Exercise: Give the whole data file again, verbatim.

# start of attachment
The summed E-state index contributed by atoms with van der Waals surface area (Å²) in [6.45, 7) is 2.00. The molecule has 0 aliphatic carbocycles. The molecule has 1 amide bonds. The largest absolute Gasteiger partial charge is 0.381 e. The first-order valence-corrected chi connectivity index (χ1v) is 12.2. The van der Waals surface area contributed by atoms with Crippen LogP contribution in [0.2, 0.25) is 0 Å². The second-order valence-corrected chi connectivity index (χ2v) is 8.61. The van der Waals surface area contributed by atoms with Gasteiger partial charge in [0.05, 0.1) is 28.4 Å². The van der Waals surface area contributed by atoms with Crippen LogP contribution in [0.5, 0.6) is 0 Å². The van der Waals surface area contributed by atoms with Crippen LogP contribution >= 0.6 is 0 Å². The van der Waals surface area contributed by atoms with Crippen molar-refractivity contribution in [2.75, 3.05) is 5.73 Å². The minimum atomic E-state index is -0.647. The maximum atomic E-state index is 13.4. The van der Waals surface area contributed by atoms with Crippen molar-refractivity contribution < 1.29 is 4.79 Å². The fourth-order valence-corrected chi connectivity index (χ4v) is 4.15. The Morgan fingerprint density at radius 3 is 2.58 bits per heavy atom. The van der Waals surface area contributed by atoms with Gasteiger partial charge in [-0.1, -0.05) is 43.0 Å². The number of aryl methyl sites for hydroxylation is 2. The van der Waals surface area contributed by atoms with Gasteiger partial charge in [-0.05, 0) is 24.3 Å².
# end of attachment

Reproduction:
The summed E-state index contributed by atoms with van der Waals surface area (Å²) in [6.45, 7) is 2.00. The molecule has 0 aliphatic carbocycles. The molecule has 1 amide bonds. The largest absolute Gasteiger partial charge is 0.381 e. The first-order valence-corrected chi connectivity index (χ1v) is 12.2. The van der Waals surface area contributed by atoms with Crippen LogP contribution in [0.2, 0.25) is 0 Å². The second-order valence-corrected chi connectivity index (χ2v) is 8.61. The van der Waals surface area contributed by atoms with Gasteiger partial charge in [0.05, 0.1) is 28.4 Å². The van der Waals surface area contributed by atoms with Crippen LogP contribution in [0.5, 0.6) is 0 Å². The van der Waals surface area contributed by atoms with Crippen LogP contribution >= 0.6 is 0 Å². The van der Waals surface area contributed by atoms with Crippen molar-refractivity contribution in [2.75, 3.05) is 5.73 Å². The minimum atomic E-state index is -0.647. The maximum atomic E-state index is 13.4. The van der Waals surface area contributed by atoms with Crippen molar-refractivity contribution < 1.29 is 4.79 Å². The fourth-order valence-corrected chi connectivity index (χ4v) is 4.15. The Morgan fingerprint density at radius 3 is 2.58 bits per heavy atom. The van der Waals surface area contributed by atoms with Gasteiger partial charge in [-0.1, -0.05) is 43.0 Å². The number of aryl methyl sites for hydroxylation is 2. The van der Waals surface area contributed by atoms with Gasteiger partial charge in [-0.05, 0) is 24.3 Å².